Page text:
Navigating by the longing of the heart
Rabbi Baron Dasberg is the Rabbi of OTS’s Ulpanat Oriya for Girls
We are always on the lookout for a “compass”.
In a world of infinite options and unceasing dilemmas, we are in need of a moral compass that will guide us in our decision making and help point us in the direction of truth and sincerity.
But the portion of Shelach-Lecha is somewhat challenging in this regard. Seemingly, Moshe and the People of Israel do the right thing by sending out worthy men to go and inspect the Land and gather vital information before big decisions – which will affect the entire nation – are made.
However, we know all too well how the story ends. And the message rings loud and clear: Divine instruction is a far more accurate compass than any human report or analysis.
The end of the portion takes us in a completely different direction:
The key word in the story of the spies is based on the Hebrew root ת.ו.ר [tet vav reish] denoting a wandering in search of something. This root appears again at the end of the parsha in the following verse (Bemidbar 15, 39): “… so that you stray not [taturu] after your hearts and after your eyes…”. The verse focuses on the individual, and cautions us about “the spies sent out by our own body” (i.e., our eyes), which can easily lead us astray, turning us away from God’s commandments.
This is all the more challenging in our own times, when there are no prophets to guide us. We sometimes get the feeling that “… they shall wander from sea to sea, and from the north even to the east; they shall run to and fro to seek the word of the Lord, and shall not find it” (Amos 8, 12). In other words, the word of the Lord has become elusive, another item on that long list of options and dilemmas. If this be the case, how can we find the “compass” we seek?
One possibility is to follow our good reason and intellect. Another – to follow our heart. Oftentimes, these are the only tools at our disposal, and, interestingly, both are mentioned in the verse mentioned above: “… so that you stray not [taturu] after your hearts and after your eyes…”. Our feelings and thoughts are, only too often, influenced by our lusts, our prejudices and other distractors – all of which cause the needle of the compass to deviate off course.
Let’s mention another tool that can help us.
Rabbi Kook (following the example of R’ Chasdai Karakash) elaborates on human will, and says that it belongs to one of the deepest points of the soul, the part in man which connects him to God: “This is the point of good will, of clarity and holiness. In this sense, man is likened to his own Creator, in the free will he possesses, and the boundless desire he has…” (Shemonah Kevatzim 3, 51). Although we have no prophets in our times, our deepest wants and wills are still connected to the word of God.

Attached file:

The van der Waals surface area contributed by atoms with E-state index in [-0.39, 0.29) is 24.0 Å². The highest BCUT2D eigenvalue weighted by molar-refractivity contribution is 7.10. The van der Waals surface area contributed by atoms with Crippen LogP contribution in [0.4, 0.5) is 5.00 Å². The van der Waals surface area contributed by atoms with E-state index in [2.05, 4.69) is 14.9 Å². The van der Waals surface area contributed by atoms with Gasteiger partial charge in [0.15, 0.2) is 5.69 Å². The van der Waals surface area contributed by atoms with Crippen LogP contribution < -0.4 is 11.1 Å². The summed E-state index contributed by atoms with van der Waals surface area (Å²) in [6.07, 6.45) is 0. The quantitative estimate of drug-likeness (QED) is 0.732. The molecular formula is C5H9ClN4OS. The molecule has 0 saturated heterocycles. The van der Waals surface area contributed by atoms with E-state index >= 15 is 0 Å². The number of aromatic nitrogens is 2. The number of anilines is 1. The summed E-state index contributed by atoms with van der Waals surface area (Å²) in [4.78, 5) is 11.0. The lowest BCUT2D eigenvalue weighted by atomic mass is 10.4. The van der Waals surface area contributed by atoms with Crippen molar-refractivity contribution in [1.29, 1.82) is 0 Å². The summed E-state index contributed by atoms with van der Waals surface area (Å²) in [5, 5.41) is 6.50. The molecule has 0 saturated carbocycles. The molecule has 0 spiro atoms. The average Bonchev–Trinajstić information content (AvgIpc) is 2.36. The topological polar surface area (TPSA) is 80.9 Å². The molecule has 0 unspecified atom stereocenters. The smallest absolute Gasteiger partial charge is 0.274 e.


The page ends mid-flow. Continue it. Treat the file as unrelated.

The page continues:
How, then, can we distinguish between profound wills and short-lived cravings? How do we tell the difference between our deepest desires and social pressures or prejudices that shape our consciousness?
There are many answers to these questions, but I will expand on one.
During the first convention of the Association of the Lovers of the Hebraic Language [Chovevei Sefat Ever], which took place in Moscow in the month of Iyar 1917, Chaim Nachman Bialik wrote:
“There is a great force in the world, and it is called ‘longing’. It is this force that gives man the ability to walk millions of miles; it is this force that paves roads in the desert and splits seas, enabling one to get a little closer to his beloved, or catch a glimpse of a dear face, smell a familiar scent, find comfort in an embrace…”.
What a beautiful description of the power of longing. See how much effort we are willing to invest just for the sake of giving expression to a concealed point in our heart, an emotion lying for years on end in the depth of our being, waiting to simply be experienced.
Bialik takes this idea further and talks of longing that also exists on the national level:
“We do not know what mysterious hand it was that led us on the four-thousand-year-old winding path of history paved with trials and tribulations; a road oh so convoluted and bumpy. And it was this mysterious hand that turned us into a symbol unto the nations.”
The People of Israel long and yearn for the Land of Israel. Even after thousands of years in exile, there is a feeling of longing in the heart of every Jew, even those who have never stepped foot in the Land. It is a deeply embedded yearning. It is an inherent will and want.
The longing for the word of God, for the Torah, for the Land of Israel, for the People of Israel – all of these are the compass pointing the way to our most profound desires.
God’s word should have been the guiding star of the Israelites in the desert, in much the same way that the longing for the resurrection of the Jewish People in the Land of Israel must serve as our compass today. If only we could always navigate by the compass concealed deep inside of us.